Intellectual Property and Human Rights

Intellectual Property and Human Rights

A Paradox

Edited by Willem Grosheide

In the modern era where the rise of the knowledge economy is accompanied, if not facilitated, by an ever-expanding use of intellectual property rights, this timely book provides a much needed explanation to the relationship between intellectual property law and human rights law.

Chapter 5: Introduction

Jerzy Koopman

Subjects: law - academic, human rights, intellectual property law, politics and public policy, human rights

Extract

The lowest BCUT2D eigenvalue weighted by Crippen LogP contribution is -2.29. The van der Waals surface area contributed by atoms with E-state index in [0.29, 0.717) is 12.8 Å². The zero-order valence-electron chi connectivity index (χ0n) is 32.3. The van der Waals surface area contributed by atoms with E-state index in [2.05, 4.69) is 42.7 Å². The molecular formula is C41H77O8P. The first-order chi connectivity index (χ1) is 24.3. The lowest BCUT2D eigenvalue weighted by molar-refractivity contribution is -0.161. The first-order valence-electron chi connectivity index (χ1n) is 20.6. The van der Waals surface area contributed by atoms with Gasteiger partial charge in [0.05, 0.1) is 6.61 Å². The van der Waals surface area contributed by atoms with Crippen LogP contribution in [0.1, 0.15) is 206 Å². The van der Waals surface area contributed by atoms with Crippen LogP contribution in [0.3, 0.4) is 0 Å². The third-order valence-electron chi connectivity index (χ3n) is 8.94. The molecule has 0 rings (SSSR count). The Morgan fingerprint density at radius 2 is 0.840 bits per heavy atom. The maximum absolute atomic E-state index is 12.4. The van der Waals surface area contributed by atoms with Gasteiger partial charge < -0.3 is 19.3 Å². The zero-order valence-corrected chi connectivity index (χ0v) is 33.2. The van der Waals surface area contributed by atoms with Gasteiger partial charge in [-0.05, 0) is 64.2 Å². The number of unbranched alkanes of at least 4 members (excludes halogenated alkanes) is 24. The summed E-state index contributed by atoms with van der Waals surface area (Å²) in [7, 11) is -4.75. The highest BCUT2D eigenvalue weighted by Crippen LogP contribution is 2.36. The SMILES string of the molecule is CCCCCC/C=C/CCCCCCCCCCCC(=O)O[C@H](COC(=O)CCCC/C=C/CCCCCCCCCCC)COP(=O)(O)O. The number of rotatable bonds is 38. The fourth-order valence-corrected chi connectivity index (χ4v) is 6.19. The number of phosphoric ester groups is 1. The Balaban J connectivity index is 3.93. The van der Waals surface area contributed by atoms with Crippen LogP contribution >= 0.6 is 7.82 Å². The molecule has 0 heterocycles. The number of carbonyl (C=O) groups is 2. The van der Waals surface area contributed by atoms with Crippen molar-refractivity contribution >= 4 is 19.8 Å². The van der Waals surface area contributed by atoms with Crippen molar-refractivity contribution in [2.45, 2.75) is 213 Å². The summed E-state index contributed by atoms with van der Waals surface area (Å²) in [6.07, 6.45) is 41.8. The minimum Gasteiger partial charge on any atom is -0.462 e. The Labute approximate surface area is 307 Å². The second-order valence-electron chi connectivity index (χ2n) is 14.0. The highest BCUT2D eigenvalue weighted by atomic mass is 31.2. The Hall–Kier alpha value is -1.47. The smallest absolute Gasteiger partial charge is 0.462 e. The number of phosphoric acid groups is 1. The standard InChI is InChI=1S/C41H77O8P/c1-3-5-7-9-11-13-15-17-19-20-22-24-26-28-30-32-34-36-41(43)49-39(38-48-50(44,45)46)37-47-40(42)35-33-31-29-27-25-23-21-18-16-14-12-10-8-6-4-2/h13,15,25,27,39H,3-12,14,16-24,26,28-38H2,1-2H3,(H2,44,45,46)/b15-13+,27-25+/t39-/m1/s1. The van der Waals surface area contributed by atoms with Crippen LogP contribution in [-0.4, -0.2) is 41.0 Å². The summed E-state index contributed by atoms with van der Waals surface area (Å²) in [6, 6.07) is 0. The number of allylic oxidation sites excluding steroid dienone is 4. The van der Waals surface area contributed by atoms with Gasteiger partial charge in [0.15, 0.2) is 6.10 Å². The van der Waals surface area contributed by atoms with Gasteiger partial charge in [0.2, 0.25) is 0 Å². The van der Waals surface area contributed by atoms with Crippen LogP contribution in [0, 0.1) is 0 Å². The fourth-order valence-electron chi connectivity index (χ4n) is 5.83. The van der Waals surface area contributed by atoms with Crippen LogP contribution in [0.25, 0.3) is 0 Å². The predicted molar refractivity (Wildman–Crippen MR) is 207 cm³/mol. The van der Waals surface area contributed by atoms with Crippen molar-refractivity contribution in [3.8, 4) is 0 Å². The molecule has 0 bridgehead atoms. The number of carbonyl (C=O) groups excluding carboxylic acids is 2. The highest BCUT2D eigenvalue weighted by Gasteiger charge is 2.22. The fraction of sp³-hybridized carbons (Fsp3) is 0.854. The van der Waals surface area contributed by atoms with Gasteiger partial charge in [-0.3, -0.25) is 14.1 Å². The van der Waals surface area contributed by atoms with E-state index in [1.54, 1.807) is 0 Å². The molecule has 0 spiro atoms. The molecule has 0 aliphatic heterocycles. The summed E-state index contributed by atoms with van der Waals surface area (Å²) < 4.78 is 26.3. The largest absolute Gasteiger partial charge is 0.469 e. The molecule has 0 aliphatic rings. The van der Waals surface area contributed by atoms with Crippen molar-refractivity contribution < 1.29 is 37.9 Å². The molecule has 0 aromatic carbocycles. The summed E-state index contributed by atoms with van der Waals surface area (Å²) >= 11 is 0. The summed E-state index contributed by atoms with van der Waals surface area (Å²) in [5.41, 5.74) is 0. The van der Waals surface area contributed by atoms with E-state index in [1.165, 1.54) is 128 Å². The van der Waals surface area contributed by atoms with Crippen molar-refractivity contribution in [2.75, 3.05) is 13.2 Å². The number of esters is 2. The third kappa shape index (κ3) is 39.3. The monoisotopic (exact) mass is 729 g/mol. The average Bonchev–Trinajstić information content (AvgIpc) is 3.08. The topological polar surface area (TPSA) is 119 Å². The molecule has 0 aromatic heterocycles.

Jerzy Koopman* 1. INTRODUCTION Intellectual property law regimes have increasingly proliferated during the past decades. One of the results thereof is that they touch upon more and more aspects of human life. It has become obvious that intellectual property law regimes have a profound impact on all sorts of human activity across national, disciplinary and cultural boundaries around the world. Intellectual property increasingly affects cultural, scientific, technological, and commercial exchanges and, thereby, steers and (re)directs courses of action in and among those realms. Whereas economic, cultural, scientific and technological circumstances, preferences and governmental policies may press for such proliferation – may envision positive outcomes thereof – downsides begin to be observed as well. These downsides may vary in kind and in effect, and may be brought about by the workings of different intellectual property regimes as well. They may concern topics as disparate as the deprivation of biological and cultural diversity; the decline of accessibility of information; and a decrease in accessibility of health care products and so forth. Looked at from an overall societal and legal perspective, it may thus not be considered surprising that human rights come into play. At the turn of the millennium, the UN Sub-Commission on Human Rights even held that ‘[t]here are . . . conflicts between the intellectual property rights regime . . . and international human rights law . . .’1 Hence, the emergence of a so-called human rights paradox in intellectual property law – the theme of the CIER conference of which this book is one of the tangible, rich...